If you’ve been virtual-touring the museums of the world during this shelter-in-place, this one’s for you. This board game ($49 and up), made by Quebec’s Today Is Art Day, begins with the news that the museum director has vanished, leaving behind a staggering budget deficit. Now it’s up to the art-loving players to stage enough wildly popular exhibitions – an “Au Naturel” exhibit with Botticelli’s “Birth of Venus,” perhaps, or and “All Through the Night” with Van Gogh’s “Starry Night” – to keep the museum afloat.
It’s a gorgeous game, from the painting cards to the playing pieces, famous statues, including the David and Winged Victory.
The details: Designed for two to four players, ages 12 and up, this Kickstarter game has proven so popular, it’s sold out on many U.S. sites. Still available, though, at Amazon, albeit at inflated prices.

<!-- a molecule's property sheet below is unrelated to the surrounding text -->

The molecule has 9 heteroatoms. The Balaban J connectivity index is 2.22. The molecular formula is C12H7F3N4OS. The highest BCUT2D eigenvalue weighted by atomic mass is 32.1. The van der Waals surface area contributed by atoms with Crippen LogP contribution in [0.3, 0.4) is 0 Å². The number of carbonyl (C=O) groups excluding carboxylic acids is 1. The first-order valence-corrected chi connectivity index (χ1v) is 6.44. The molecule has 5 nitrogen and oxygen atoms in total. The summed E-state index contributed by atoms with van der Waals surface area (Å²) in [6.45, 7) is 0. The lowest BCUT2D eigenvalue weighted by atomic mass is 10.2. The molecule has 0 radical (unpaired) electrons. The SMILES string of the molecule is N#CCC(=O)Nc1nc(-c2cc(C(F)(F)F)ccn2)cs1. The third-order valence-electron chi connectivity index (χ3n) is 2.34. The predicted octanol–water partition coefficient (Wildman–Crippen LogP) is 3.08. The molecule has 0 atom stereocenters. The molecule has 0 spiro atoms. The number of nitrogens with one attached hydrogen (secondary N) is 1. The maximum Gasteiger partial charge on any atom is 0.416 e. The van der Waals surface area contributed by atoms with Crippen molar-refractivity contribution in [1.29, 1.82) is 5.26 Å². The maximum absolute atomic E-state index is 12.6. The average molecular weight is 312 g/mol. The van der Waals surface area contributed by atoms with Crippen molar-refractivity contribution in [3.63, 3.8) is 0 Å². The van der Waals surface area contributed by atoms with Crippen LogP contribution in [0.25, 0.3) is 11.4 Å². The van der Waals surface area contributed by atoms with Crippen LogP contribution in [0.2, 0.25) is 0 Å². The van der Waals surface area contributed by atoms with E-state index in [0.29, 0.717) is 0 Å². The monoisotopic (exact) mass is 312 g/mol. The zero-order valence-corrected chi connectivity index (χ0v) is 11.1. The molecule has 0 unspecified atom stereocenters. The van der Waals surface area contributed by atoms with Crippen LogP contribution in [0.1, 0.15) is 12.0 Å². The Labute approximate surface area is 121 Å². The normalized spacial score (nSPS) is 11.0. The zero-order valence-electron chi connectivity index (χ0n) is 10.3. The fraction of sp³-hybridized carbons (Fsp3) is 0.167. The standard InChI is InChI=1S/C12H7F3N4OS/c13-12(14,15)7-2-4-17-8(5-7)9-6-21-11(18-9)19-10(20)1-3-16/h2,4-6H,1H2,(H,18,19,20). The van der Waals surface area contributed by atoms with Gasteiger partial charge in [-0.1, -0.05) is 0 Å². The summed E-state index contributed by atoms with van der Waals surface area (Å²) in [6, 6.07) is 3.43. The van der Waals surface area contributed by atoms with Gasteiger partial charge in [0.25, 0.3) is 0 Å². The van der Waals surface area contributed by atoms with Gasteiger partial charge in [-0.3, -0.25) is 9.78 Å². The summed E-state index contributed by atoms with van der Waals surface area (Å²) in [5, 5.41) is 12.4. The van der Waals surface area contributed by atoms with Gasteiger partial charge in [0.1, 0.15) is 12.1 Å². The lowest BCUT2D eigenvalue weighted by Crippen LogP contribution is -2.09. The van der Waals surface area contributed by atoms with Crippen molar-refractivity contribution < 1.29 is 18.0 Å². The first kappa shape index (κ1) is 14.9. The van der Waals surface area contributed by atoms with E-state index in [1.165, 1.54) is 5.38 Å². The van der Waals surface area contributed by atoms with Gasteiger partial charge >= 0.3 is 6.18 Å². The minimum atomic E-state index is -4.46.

Silver & Gold
Ahoy, matey. Here’s a fun card game that should appeal to the inner pirate in all of us. Players compete to decipher their treasure maps using a variety of patterns shown on cards. Whoever has collected the most treasure after four rounds comes out on top.
The game is portable, quick to play and meant to be used over and over again. Sure, you’re marking up the cards with pens as you make your way through the treasure hunt. Just wipe the cards down afterwards and the game will be ready for the next group of explorers.
Details: The game is designed for two to four players, ages 8 and up, and takes about 30 minutes to play. Find it for around $20 on Amazon.